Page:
What is the value of steampunk?

November 12, 2008 in Notes from the Field

Lately, we’ve all been privy to the reemergence of steampunk from the ashes of dormant retro-asethetics. Even The New York Times recently cited steampunk as a hot new trend. Before we rush to embrace a new wave of emerging art and culture though, we need to ask ourselves: what is the value of steampunk beyond another marketing tool?

Steampunk recalls and romanticizes a historical period where human culture existed at the cusp of the great—and completely imagined—Industrial Revolution. Technology had seemingly magical qualities and humans harnessed and demystified this technology by physically exposing all of its mechanical intricacies. Arguably, steampunk is a reflection of our curiosity to understand how the world works.

Today, in the Apple Era of mass-produced techno-boxes that magically do everything for you, steampunk is a reaction against such products. Steampunk enthusiasts seek individuality, DIY makership, and a certain roguish explorative quality through hand-created items. In a sense, these craftspeople reflect the larger societal fear that today we accept objects that “just work,” without knowing or bothering to understand why or how. The technology is increasingly buried beneath burnished metal facades, eliciting an unsettlingly complacent attitude toward the world around us.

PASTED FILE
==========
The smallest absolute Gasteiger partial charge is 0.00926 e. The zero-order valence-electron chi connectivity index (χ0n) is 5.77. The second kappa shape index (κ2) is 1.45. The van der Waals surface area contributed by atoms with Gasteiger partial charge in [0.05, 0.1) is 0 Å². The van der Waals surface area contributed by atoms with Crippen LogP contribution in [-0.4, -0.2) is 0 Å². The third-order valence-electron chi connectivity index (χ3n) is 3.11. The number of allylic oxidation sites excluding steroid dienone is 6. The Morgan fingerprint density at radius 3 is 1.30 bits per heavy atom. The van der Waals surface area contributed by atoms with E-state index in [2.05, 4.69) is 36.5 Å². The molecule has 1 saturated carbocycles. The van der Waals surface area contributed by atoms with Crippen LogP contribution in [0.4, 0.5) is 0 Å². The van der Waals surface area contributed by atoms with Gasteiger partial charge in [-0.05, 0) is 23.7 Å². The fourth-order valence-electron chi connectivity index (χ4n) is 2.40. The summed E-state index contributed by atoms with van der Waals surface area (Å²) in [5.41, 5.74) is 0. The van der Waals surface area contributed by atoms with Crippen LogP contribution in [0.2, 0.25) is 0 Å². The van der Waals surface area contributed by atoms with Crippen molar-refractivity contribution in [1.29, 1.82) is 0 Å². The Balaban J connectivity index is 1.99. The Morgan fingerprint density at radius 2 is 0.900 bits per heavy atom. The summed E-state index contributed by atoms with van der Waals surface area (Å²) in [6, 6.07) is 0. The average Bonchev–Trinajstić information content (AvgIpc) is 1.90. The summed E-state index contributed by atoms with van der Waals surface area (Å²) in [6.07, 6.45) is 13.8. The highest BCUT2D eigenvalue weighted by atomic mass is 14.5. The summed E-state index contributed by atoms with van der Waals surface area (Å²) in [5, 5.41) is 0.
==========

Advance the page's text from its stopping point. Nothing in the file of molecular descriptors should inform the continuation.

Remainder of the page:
Unfortunately, the steampunk movement’s push-back against “it just works” is too often lost in the hands of poor design and ever poorer understanding. More and more, this raw message about the ferocity of the human spirit is being lost to a simplistic caricature of gears and bellows. Instead of being a new champion of human innovation and creativity in manipulating our world, marketers have a new buzz-concept that they can leech from, mass-producing “irony products” like electric guitars with gears stuck nonsensically upon them.

But while the world of steampunk has never actually existed in the human timeline, what it stands for can survive on beyond their 15 minutes of marketer fame.

Beyond the visual aesthetics of steampunk, its inherent spirit is rich in content. How can we, as designers, assist people’s curiosity to understand the world around them, to build and make for themselves, and to develop individuality? Beyond simply gluing gears on another guitar, perhaps there’s another answer.

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Alexa Seretti
Business Development & Content Marketing Lead
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